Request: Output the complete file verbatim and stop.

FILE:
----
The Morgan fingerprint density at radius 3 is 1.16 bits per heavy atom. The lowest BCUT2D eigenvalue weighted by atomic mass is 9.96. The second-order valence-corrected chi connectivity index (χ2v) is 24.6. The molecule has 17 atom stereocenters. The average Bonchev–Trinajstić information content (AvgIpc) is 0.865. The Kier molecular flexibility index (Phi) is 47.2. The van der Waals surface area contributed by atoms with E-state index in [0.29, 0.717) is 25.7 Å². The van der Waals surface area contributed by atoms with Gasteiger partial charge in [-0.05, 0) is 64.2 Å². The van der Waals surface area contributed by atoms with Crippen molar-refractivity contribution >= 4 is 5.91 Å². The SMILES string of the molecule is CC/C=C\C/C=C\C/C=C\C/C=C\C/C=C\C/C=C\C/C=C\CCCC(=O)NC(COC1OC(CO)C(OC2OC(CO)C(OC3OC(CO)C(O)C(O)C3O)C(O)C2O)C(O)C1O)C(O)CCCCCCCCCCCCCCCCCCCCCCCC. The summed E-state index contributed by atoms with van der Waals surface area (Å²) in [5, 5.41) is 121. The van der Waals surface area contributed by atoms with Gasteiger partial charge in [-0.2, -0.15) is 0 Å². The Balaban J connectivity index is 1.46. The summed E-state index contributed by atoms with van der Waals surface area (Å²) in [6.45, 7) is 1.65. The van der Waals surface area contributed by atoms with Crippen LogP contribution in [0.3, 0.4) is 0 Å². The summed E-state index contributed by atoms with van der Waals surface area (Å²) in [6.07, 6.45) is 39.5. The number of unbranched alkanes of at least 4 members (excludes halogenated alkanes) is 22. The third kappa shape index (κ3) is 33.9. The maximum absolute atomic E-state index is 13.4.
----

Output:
The Morgan fingerprint density at radius 3 is 1.16 bits per heavy atom. The lowest BCUT2D eigenvalue weighted by atomic mass is 9.96. The second-order valence-corrected chi connectivity index (χ2v) is 24.6. The molecule has 17 atom stereocenters. The average Bonchev–Trinajstić information content (AvgIpc) is 0.865. The Kier molecular flexibility index (Phi) is 47.2. The van der Waals surface area contributed by atoms with E-state index in [0.29, 0.717) is 25.7 Å². The van der Waals surface area contributed by atoms with Gasteiger partial charge in [-0.05, 0) is 64.2 Å². The van der Waals surface area contributed by atoms with Crippen molar-refractivity contribution >= 4 is 5.91 Å². The SMILES string of the molecule is CC/C=C\C/C=C\C/C=C\C/C=C\C/C=C\C/C=C\C/C=C\CCCC(=O)NC(COC1OC(CO)C(OC2OC(CO)C(OC3OC(CO)C(O)C(O)C3O)C(O)C2O)C(O)C1O)C(O)CCCCCCCCCCCCCCCCCCCCCCCC. The summed E-state index contributed by atoms with van der Waals surface area (Å²) in [5, 5.41) is 121. The van der Waals surface area contributed by atoms with Gasteiger partial charge in [-0.2, -0.15) is 0 Å². The Balaban J connectivity index is 1.46. The summed E-state index contributed by atoms with van der Waals surface area (Å²) in [6.45, 7) is 1.65. The van der Waals surface area contributed by atoms with Crippen LogP contribution in [0.3, 0.4) is 0 Å². The summed E-state index contributed by atoms with van der Waals surface area (Å²) in [6.07, 6.45) is 39.5. The number of unbranched alkanes of at least 4 members (excludes halogenated alkanes) is 22. The third kappa shape index (κ3) is 33.9. The maximum absolute atomic E-state index is 13.4.